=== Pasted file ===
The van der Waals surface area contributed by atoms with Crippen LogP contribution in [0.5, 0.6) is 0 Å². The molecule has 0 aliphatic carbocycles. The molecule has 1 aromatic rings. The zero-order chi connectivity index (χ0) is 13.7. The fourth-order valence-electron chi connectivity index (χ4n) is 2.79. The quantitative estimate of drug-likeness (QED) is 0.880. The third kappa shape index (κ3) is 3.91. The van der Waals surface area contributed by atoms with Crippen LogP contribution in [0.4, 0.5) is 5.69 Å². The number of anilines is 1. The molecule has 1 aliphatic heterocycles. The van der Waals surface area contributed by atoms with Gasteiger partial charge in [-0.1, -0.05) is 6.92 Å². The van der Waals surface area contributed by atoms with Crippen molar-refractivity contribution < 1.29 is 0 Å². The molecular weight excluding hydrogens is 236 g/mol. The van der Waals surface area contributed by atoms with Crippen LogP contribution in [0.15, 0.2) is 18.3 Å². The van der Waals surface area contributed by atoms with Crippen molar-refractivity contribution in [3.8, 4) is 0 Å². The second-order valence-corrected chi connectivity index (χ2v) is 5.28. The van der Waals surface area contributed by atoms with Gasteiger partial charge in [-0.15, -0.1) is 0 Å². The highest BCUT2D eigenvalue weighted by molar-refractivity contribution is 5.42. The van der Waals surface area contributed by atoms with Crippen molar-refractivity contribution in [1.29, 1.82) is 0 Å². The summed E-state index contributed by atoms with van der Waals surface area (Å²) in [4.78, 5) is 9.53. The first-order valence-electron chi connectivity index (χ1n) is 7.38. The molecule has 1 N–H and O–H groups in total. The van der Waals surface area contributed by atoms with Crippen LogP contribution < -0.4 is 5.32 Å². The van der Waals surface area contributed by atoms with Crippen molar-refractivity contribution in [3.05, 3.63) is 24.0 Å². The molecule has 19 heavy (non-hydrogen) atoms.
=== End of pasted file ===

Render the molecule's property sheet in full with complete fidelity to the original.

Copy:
The van der Waals surface area contributed by atoms with Crippen LogP contribution in [0.5, 0.6) is 0 Å². The molecule has 0 aliphatic carbocycles. The molecule has 1 aromatic rings. The zero-order chi connectivity index (χ0) is 13.7. The fourth-order valence-electron chi connectivity index (χ4n) is 2.79. The quantitative estimate of drug-likeness (QED) is 0.880. The third kappa shape index (κ3) is 3.91. The van der Waals surface area contributed by atoms with Crippen LogP contribution in [0.4, 0.5) is 5.69 Å². The number of anilines is 1. The molecule has 1 aliphatic heterocycles. The van der Waals surface area contributed by atoms with Gasteiger partial charge in [-0.1, -0.05) is 6.92 Å². The van der Waals surface area contributed by atoms with Crippen molar-refractivity contribution < 1.29 is 0 Å². The molecular weight excluding hydrogens is 236 g/mol. The van der Waals surface area contributed by atoms with Crippen LogP contribution in [0.15, 0.2) is 18.3 Å². The van der Waals surface area contributed by atoms with Crippen molar-refractivity contribution in [3.8, 4) is 0 Å². The second-order valence-corrected chi connectivity index (χ2v) is 5.28. The van der Waals surface area contributed by atoms with Gasteiger partial charge in [-0.15, -0.1) is 0 Å². The highest BCUT2D eigenvalue weighted by molar-refractivity contribution is 5.42. The van der Waals surface area contributed by atoms with Crippen molar-refractivity contribution in [1.29, 1.82) is 0 Å². The summed E-state index contributed by atoms with van der Waals surface area (Å²) in [4.78, 5) is 9.53. The first-order valence-electron chi connectivity index (χ1n) is 7.38. The molecule has 1 N–H and O–H groups in total. The van der Waals surface area contributed by atoms with Crippen LogP contribution < -0.4 is 5.32 Å². The van der Waals surface area contributed by atoms with Crippen molar-refractivity contribution in [3.05, 3.63) is 24.0 Å². The molecule has 19 heavy (non-hydrogen) atoms.